Brazos Bookstore in Houston also canceled its events, including Customer Appreciation Day. The store stated on Facebook that it “might have to retitle [the event] Hurricane Appreciation Day.” September author events remain on Brazos’ schedule, including Attica Locke’s signing for Bluebird, Bluebird, scheduled for September 13.
Katy Budget Books in Houston reported on Facebook that the store will make its decision day by day whether to remain closed.
Richard Deupree, manager of Katy Budget Books, told Shelf Awareness in an interview that “A crisis like this brings out the best in people. Utility linemen working to restore power in blistering winds and driving rain, risking their lives so others will be more comfortable. People from Louisiana (they call themselves the Cajun Navy) working their way to Houston as we speak, with small boats in tow to help with search and rescue. Neighbors helping neighbors...
“Ironic is it not: out of catastrophe comes unity."
Photo: Murder by the Book montage courtesy McKenna Jordan.
Welcome to Cottonwood, California.
Until last month, I had never heard of Cottonwood.
That’s no offense to the good people of the town of about 3,300, located in Shasta County in the northern part of California.
I’m from a small town, and doubt many people have heard of my hometown of Charleston, Missouri. Or the nearby towns of Bertrand, East Prairie, or Wyatt in Southeast Missouri, nicknamed The Bootheel.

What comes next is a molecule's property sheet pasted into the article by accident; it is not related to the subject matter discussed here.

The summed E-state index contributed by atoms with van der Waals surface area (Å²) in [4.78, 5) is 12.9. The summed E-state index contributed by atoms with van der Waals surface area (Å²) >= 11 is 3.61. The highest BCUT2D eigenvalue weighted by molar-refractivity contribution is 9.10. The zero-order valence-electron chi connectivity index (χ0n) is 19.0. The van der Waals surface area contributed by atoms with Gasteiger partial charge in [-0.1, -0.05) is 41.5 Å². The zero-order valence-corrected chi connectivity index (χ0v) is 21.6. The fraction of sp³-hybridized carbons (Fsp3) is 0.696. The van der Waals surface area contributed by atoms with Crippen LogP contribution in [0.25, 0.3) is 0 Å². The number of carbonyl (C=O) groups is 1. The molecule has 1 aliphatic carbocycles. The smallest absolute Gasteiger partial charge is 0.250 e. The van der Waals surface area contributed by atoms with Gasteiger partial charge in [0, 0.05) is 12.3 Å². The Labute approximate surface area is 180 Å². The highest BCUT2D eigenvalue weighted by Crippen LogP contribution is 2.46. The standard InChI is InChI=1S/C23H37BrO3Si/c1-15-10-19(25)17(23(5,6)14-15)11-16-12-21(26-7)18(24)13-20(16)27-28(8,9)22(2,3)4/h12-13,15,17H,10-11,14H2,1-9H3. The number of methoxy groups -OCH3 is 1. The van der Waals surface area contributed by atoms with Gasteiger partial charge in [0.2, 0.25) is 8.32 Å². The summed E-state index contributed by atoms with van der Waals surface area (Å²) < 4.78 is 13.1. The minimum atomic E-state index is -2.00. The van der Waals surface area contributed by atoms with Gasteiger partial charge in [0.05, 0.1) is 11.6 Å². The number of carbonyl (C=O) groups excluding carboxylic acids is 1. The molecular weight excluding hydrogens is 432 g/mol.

For history buffs, Cottonwood was a stagecoach town with a settlement established in 1849. The first post office opened in 1852.
In 1997 the movie Almost Heroes was filmed there. The movie starred Matthew Perry and Chris Farley; it was Farley’s last film.
And now Cotttonwood, California, makes an appearance in two excellent mystery novels—The Quiet Child by John Burley and Y Is for Yesterday by Sue Grafton.
Burley sets The Quiet Child in 1954, and Cottonwood becomes a metaphor for fear.
Here, the residents of Cottonwood are uncomfortable in the presence of six-year-old Danny McCray, who has “elective mutism.” He doesn’t speak, ever, and the townspeople blame Danny for the town’s economic decline and any of the residents’ suffering. To them, Danny is “a ghost child, a quiet child the townspeople referred only to in whispers.”
Then Danny is kidnapped along with his ten-year-old brother, Sean, who is the only person who seems to truly love Danny. The kidnapping—and the search—launches the tight, gripping plot of The Quiet Child. People care about Sean but few want Danny found.
Burley keeps the suspense high and the story realistic as he looks at family relationships, unconditional love, and fear in The Quiet Child.
Kinsey Millhone makes a trek to Cottonwood, during the course of an investigation in Sue Grafton’s Y Is for Yesterday.
Kinsey remembers as a child reading about naturally occurring asphalt that was discovered near Cottonwood. It is a memory of Kinsey’s childhood as she read about it in an old encyclopedia that her Aunt Gin had bought.
Y Is for Yesterday is, of course, the second to last Kinsey novel that Grafton has planned. Regardless of the plot, many of us look forward to each Grafton novel because we just want to know what Kinsey’s been up to.
And Grafton is ending her series on a high note with the outstanding Y Is for Yesterday.